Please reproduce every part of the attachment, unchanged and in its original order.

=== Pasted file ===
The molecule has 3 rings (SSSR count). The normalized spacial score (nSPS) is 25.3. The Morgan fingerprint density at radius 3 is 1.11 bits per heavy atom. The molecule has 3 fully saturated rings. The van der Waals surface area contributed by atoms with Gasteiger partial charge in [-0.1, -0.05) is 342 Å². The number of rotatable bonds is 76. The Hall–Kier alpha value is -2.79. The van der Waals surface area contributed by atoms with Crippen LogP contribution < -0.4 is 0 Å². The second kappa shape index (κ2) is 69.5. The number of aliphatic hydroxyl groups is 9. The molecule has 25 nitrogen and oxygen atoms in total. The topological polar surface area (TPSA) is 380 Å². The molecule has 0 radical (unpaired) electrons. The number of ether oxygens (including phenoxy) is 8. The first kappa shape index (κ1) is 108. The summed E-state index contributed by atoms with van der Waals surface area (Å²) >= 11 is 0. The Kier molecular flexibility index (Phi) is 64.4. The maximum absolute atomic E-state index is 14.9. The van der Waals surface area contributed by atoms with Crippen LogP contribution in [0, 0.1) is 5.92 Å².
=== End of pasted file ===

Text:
The molecule has 3 rings (SSSR count). The normalized spacial score (nSPS) is 25.3. The Morgan fingerprint density at radius 3 is 1.11 bits per heavy atom. The molecule has 3 fully saturated rings. The van der Waals surface area contributed by atoms with Gasteiger partial charge in [-0.1, -0.05) is 342 Å². The number of rotatable bonds is 76. The Hall–Kier alpha value is -2.79. The van der Waals surface area contributed by atoms with Crippen LogP contribution < -0.4 is 0 Å². The second kappa shape index (κ2) is 69.5. The number of aliphatic hydroxyl groups is 9. The molecule has 25 nitrogen and oxygen atoms in total. The topological polar surface area (TPSA) is 380 Å². The molecule has 0 radical (unpaired) electrons. The number of ether oxygens (including phenoxy) is 8. The first kappa shape index (κ1) is 108. The summed E-state index contributed by atoms with van der Waals surface area (Å²) >= 11 is 0. The Kier molecular flexibility index (Phi) is 64.4. The maximum absolute atomic E-state index is 14.9. The van der Waals surface area contributed by atoms with Crippen LogP contribution in [0, 0.1) is 5.92 Å².